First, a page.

Calling stormwater fee a ‘rain tax’ isn’t going to fix the problem
Don't mess with Mother Nature, they say; but we do, perhaps must—hard-wired like steroidal beavers to be forever engineering our environment.
Some of our most emphatic "messing" is to pave and roof over the soft, vibrant skin of green earth. This obviously deadens it for the rest of life. Less obviously, by disrupting the natural flow of rain, it disrupts all manner of complex and vital communication between watersheds and waters.
We lump all of this under "stormwater pollution," oversimplifying the problem, ensuring that we take too narrow an approach to solutions.
To be sure, stormwater, even in the narrow sense, is the fastest-growing source of pollution to the Chesapeake Bay. It has made news as federal requirements for restoring the Bay force local jurisdictions to come up with big bucks to slow down, disperse and filter the polluted rainwater that rages off the millions of hardened acres where it used to soak in.
In Maryland, the legislature recently required counties to charge taxpayers a stormwater fee. Some politicians and conservative pundits have denounced this as a "rain tax."
They might as well call quarterly sewer bills "a bowel movement tax," or paint the food sales tax as government intrusion in "swallowing." So long as water runs downhill and connects "your" property to "our" Bay, word games won't make the stormwater problem go away.
Unfortunately, neither will the latest round of expensive new stormwater controls for which we're all going to be paying for soon. They'll be on balance a real improvement, just as the stormwater holding ponds that dot the watershed were an improvement a couple of decades ago.
The new controls will require developers to mimic nature more, restricting how much land they harden, increasing places where the rain can soak into the soil and promoting natural buffers along streams.
All are good things to do; and they allow us to keep growing, developing in Maryland alone another half a million or so acres in the next couple of decades, with the illusion that we're restoring the Bay.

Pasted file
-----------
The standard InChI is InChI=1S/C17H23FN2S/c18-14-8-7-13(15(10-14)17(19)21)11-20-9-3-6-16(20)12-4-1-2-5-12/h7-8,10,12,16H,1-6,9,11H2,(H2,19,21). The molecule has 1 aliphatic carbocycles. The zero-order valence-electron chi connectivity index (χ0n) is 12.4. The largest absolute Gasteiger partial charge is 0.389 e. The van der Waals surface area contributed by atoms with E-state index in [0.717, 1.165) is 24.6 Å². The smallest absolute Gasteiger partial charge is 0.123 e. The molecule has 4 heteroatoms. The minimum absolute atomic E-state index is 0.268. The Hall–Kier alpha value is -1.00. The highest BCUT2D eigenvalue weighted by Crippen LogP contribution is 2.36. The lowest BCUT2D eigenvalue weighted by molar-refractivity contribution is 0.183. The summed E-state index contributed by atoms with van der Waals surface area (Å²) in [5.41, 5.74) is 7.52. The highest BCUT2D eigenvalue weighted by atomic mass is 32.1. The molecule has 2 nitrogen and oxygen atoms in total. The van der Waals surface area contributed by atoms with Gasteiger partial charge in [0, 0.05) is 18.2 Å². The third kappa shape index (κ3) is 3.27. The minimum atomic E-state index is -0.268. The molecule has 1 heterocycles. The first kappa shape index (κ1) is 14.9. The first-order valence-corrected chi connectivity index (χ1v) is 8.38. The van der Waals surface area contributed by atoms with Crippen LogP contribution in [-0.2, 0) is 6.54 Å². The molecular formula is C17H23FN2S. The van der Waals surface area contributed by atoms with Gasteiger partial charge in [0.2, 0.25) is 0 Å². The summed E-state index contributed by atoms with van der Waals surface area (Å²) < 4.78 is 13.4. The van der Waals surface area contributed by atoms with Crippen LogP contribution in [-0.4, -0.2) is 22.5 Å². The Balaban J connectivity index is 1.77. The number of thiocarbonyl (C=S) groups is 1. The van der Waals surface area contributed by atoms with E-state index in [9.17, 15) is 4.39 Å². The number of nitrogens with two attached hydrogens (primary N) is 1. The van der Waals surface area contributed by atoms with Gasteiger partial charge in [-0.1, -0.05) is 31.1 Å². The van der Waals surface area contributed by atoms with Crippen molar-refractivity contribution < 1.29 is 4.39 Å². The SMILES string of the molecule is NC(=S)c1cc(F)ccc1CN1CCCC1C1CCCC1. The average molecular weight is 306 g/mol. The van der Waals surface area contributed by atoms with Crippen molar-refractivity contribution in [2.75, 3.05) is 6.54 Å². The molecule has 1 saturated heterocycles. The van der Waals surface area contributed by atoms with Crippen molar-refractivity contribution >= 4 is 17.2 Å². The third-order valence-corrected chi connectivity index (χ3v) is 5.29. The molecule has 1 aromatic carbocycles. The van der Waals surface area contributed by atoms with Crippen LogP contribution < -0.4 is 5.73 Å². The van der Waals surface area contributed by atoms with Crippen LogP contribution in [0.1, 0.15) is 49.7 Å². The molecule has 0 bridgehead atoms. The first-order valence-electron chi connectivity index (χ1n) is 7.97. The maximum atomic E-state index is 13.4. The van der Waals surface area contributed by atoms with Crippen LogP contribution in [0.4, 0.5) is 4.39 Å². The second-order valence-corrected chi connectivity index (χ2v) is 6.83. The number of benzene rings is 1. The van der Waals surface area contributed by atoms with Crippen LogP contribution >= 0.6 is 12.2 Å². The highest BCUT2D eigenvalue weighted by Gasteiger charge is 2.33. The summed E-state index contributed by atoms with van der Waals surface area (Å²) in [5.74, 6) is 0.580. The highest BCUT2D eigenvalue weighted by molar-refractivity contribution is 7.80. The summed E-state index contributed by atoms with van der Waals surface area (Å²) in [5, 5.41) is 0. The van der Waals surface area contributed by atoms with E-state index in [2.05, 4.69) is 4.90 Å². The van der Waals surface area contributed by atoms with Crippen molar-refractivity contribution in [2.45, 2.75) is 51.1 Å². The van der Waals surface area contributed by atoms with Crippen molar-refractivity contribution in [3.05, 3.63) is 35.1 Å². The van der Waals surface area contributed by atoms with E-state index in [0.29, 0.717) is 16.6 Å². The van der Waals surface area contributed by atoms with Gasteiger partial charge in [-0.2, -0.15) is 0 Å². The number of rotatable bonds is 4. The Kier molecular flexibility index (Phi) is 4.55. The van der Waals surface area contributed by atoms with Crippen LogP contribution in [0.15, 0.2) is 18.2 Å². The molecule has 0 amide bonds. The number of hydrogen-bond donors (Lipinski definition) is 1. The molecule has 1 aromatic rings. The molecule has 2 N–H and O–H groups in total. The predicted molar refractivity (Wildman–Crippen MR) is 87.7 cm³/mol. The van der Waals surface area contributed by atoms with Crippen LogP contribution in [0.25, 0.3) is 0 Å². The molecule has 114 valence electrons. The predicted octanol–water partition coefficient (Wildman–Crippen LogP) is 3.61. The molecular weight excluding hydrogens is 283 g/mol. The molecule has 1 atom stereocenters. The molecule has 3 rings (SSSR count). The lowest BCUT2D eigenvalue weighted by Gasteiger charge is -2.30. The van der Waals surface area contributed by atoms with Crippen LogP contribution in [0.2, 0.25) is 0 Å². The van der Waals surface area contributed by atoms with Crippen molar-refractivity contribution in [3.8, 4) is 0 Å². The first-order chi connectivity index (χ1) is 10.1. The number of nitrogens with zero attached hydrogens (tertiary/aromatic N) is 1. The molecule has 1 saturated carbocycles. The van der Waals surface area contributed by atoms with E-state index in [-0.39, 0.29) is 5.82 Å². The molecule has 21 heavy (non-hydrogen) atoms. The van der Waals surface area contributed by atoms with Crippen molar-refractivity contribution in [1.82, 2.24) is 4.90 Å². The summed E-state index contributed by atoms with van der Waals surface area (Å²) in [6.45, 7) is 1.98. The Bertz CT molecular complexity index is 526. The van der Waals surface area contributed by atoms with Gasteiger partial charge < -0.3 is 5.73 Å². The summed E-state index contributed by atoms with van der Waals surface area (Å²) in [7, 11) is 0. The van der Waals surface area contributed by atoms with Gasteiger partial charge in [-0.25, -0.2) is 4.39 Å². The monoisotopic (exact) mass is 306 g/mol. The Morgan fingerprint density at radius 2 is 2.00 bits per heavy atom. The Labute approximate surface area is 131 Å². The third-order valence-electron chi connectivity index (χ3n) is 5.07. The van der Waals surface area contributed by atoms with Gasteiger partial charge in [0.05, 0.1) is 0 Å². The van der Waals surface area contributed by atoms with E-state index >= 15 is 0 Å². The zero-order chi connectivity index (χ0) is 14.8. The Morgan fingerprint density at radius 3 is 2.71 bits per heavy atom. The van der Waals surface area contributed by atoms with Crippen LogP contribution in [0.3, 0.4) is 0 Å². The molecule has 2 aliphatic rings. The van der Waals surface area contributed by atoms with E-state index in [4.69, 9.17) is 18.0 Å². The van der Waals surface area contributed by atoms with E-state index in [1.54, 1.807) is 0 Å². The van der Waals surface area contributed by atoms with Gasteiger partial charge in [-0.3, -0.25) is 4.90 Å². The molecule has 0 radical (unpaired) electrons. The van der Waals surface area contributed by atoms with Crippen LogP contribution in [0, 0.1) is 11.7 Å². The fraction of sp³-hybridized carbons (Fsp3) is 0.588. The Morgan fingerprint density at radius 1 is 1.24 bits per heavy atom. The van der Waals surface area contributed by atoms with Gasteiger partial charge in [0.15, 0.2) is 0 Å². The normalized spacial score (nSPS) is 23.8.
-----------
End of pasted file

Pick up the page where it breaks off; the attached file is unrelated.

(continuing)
Never mind the exceptions and exemptions and grandfathering and delayed timetables that will inevitably occur. Never mind that hugely understaffed stormwater inspection programs will have to deal with a huge increase in inspections.
Never mind that the focus remains relatively narrow, targeting nitrogen, phosphorus and sediment, the three Bay pollutants, rather than overall aquatic health of waterways.
This last is most concerning. The science makes it clearer every year that past a fairly low level of development, water quality in a given watershed begins to decline, regardless of stormwater control programs.
Native brook trout feel the impacts when as little as one half of 1 percent of the watershed around their streams is paved. That's the equivalent of a two-lane highway through an otherwise forested square mile of land.
In general, fish health and diversity are OK up to about 5 percent developed, or impervious; but by 10 percent most waterways have reached a tipping point; and by 15 percent they are clearly degraded.
And it's not clear you can go home again once a watershed passes from rural to suburban/urban. A recent Maryland study of urban streams found that while expensive restoration projects could make them look prettier, they weren't any healthier than unrestored streams.
It's not just little streams. Similar links between development and the aquatic health of the Chesapeake itself emerge in studies by the Smithsonian Environmental Research Center.
Why development inevitably tips waterways over the edge is only partly understood. In addition to measurable increases in polluted runoff, paving disrupts how rain moves naturally: seeping in, filtering through soils and feeding streams in drought. It may also short-circuit rainfall's conveyance of the organic matter from forested lands that nourishes the larvae of spawning fish.
Factor in other insults from road salt to endocrine disruptors and other toxics that aren't taken out in stormwater treatment — and one has what a scientist once called "urban stream syndrome."
"There's always another round of new solutions that will let us keep developing with less impact, but the burden of proof is always on the stream," said Scott Stranko, director of the Maryland Biological Stream Survey.
So what's the answer?
Focus on aquatic health, not just a few pollutants of concern to a few parameters of Bay health, important though these are.
Consider triage — save resources to restore only streams that have a chance.
Analyze whether growth as usual is cost-effective anymore if we really count all of the costs, both to taxpayers and to the rest of nature. Might there be a limit on how many people can be put in a place and still sustain a healthy and diverse natural environment?
If that sounds radical, consider the assumptions of the latest "rain tax": Developing another half million acres in Maryland will lead to "restored waters."
Distributed by Bay Journal News Service.
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